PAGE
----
had a student take exception to that general slant, either because
it’s pretty obviously the unifying theme in at least one course I
teach in (at least the way I teach it), or because they’re keeping
their real opinions quiet.

If that last point is the case, it’s a wise move. I’m an evolutionary
biologist with an interest in social history. If anyone does ever
seriously try to bring up a creationist line of argument with me in my
professional capacity, I’ve got at my disposal the metaphysical
equivalent of a muscle-bound Austrian with a mini-gun and lots of
ammunition; the resulting scene would not be pretty. I have no desire
to create such a scene in general conversation though. It’s not good
dinner-table conversation, that’s for sure. And it’s not an argument I
would particularly enjoy, even though I like arguing, for two reasons:
firstly, like I said, I don’t much care what other people choose to
believe in, as long as they’re prepared to do me the same courtesy;
but mostly because as a wise man (actually it might have been Barbara
Hambly) once said, you should never argue with a drunkard or a
zealot. Neither of them know when they’re beaten. And they’re both
boring.

And life is too short for all that.

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3 Comments »

  1. Casey said,

    Late to the party but let me salute you. I’m with you on the trendy “new atheism” and its evangelical aspect–I roll my eyes when I run into that.I hear much more about religion from one of my atheist relatives than I hear from my Evangelical Christian friend. The difference, of course, is that the former wants to convince me that he’s right, while the latter just wants to live and let live. Not that I haven’t dealt with my share of religious proselytizers and pressure. As a mildly religious person raising an atheist child, I’m trying hard to show my son that he can be open about his atheism and expect others to respect his stance. In very Christian Texas, this isn’t always easy. By the same token, I expect him not to evangelize or generalize about religious people, tempting though it may be.I would love to hear your anti-creationist line of argument, should you care to share it. I get uneasy when people try to blend Genesis with evolution, something I encountered as a student and a teacher. I think that approach misapplies a spiritual myth and muddies science. The weirdest thing I heard was “the Bible tells a story and science proves it.” Yikes.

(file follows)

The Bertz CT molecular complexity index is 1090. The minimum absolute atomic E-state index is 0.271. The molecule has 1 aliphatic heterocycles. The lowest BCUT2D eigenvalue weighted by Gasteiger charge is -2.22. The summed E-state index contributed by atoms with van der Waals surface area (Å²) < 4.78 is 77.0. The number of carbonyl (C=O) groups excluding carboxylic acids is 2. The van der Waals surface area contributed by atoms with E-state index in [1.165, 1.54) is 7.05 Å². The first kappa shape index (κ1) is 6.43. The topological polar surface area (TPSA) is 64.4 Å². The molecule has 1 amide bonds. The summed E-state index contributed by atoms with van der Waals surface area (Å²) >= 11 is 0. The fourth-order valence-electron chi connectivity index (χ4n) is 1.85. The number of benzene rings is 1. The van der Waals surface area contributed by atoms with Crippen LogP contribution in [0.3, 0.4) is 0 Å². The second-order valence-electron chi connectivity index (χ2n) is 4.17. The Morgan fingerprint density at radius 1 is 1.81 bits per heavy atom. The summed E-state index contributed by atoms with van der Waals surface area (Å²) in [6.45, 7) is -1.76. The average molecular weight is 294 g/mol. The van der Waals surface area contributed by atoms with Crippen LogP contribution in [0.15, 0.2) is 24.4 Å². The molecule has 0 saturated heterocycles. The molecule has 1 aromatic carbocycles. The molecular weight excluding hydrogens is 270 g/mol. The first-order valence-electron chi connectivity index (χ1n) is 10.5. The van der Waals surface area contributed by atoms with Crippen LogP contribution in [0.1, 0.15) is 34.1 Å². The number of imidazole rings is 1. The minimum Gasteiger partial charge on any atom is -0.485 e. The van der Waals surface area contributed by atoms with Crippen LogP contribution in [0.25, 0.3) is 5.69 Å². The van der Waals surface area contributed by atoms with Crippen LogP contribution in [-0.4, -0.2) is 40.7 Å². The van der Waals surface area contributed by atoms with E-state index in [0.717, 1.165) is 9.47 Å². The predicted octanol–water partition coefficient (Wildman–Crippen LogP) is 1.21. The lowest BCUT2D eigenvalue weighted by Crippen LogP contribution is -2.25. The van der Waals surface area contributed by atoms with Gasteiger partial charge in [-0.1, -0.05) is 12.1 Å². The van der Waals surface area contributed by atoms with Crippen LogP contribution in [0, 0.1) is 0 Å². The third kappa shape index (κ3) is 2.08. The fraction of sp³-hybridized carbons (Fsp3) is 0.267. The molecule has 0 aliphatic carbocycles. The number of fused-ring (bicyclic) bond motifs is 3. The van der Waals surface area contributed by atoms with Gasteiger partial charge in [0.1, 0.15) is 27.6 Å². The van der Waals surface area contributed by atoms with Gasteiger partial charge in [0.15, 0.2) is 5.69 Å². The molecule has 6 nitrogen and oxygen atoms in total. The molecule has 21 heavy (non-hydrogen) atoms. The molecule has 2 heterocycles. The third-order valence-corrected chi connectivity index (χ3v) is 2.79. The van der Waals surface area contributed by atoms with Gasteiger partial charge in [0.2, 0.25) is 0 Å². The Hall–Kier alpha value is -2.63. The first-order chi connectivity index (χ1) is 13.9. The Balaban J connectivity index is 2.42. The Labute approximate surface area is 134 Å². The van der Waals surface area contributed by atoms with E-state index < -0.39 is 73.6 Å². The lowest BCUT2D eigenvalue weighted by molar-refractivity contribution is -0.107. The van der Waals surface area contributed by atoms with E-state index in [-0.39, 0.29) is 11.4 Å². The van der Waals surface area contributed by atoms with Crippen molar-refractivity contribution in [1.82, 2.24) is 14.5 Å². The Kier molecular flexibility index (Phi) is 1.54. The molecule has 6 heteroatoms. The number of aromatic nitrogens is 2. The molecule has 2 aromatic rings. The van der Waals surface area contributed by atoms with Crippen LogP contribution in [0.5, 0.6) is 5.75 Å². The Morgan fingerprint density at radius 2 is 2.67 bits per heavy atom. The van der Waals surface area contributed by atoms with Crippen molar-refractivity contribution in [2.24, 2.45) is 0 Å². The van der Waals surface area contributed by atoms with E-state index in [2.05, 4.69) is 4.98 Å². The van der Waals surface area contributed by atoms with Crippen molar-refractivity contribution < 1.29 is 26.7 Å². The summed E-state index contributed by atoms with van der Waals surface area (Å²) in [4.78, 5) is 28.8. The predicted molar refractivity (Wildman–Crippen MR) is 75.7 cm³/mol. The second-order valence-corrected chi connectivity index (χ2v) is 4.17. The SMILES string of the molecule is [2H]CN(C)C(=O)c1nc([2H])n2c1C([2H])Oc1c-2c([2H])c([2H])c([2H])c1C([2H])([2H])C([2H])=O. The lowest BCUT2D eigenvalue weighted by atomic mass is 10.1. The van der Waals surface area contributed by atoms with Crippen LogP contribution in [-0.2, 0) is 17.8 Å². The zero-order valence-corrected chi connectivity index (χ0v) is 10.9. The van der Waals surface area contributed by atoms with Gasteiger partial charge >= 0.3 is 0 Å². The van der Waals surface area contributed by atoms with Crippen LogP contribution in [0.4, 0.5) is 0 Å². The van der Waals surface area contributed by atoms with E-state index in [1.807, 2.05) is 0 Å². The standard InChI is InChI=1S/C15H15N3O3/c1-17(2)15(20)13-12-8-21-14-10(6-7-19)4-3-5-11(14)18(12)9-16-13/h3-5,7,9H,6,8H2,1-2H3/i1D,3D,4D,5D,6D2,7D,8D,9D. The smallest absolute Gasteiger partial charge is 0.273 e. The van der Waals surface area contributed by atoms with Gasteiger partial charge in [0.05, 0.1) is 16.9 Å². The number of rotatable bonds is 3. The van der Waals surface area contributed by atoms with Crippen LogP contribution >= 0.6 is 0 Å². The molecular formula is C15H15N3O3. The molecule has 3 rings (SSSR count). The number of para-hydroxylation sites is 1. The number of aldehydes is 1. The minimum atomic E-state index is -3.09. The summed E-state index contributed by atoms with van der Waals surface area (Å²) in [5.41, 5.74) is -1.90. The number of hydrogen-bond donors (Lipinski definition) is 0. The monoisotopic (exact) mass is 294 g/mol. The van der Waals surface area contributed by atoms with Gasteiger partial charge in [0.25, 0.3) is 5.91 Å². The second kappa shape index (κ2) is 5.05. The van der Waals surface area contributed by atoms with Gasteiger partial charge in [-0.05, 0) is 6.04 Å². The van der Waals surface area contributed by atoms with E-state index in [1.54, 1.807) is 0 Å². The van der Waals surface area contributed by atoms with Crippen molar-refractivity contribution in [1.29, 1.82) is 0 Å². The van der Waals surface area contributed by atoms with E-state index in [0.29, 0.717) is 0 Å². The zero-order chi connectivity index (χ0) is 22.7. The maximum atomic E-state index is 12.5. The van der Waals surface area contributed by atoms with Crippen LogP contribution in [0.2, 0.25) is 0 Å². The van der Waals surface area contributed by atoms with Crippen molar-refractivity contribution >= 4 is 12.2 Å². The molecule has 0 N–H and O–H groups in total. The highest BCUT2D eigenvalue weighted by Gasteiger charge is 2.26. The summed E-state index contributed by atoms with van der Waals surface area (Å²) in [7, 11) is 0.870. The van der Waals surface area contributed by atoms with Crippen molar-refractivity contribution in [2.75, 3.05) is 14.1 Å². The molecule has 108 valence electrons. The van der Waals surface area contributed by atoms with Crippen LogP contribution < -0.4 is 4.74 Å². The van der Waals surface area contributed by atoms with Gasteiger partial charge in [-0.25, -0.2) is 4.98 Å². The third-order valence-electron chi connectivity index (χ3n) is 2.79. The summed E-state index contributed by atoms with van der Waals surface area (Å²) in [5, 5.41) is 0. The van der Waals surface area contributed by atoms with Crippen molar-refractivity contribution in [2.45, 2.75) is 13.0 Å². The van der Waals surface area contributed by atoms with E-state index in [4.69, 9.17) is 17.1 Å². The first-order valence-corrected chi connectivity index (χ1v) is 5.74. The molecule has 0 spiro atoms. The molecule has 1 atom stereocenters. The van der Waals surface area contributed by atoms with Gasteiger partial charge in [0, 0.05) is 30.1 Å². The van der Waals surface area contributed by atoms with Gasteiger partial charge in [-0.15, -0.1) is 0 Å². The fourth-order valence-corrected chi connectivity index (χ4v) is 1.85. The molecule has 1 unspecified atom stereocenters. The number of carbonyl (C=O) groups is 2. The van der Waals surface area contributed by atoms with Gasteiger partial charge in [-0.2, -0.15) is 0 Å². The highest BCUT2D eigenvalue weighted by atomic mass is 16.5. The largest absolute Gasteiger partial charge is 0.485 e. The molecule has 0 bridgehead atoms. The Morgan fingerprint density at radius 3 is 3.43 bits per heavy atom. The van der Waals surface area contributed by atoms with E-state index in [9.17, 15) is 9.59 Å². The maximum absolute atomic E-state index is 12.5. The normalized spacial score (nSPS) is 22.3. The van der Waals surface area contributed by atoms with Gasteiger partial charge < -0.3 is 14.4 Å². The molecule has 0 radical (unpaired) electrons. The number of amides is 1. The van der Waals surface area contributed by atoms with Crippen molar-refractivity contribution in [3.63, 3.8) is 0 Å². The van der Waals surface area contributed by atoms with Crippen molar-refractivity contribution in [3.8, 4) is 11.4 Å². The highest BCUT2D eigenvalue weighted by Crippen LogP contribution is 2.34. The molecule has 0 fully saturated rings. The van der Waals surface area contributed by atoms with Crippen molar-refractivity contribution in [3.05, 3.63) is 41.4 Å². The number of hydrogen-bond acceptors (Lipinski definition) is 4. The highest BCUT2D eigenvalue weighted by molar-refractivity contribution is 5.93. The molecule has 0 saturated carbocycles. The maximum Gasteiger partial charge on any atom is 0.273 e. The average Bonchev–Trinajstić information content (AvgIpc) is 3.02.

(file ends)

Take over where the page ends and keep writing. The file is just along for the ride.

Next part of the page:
2. Chris said,

    Morning, kcb, long time no redneck.There are people who do the anti-creationist gig far better than me. I’m most likely to encounter sadly misguided undergraduates from unenlightened backgrounds, and I know enough to give back fact for every half-truth or outright silliness they might have been told elsewhere. There’s two aspects to it, of course. First is “here is the evidence”, and there are a lot more evidence than most creationists realise. The other angle is the social one: I don’t see any reason for the re-emergence of flat-earth creationism except as a means for people in religious authority to extend their own power. Darwin put the final nails in the lid of The Argument From Design as a serious philosophical premise over 100 years ago, and most proper religious thinkers (as opposed to self-serving bible-thumpers) don’t have an issue with that (my better half’s mother is a trained theologist, for instance, and she’s interested rather than offended by what both I and her daughter spend our time on). To me, the social aspect is the over-riding one in the current climate, and it’s the reason any such debate is likely to turn unpleasant. Telling people “you’ve been told that by someone who wants to manipulate you, as yourself why they want to manipulate you” is not a great way to win friends, especially if that’s someone they look up to or have been taught to respect.

  3. Chris said,

    That should be “ask yourself”.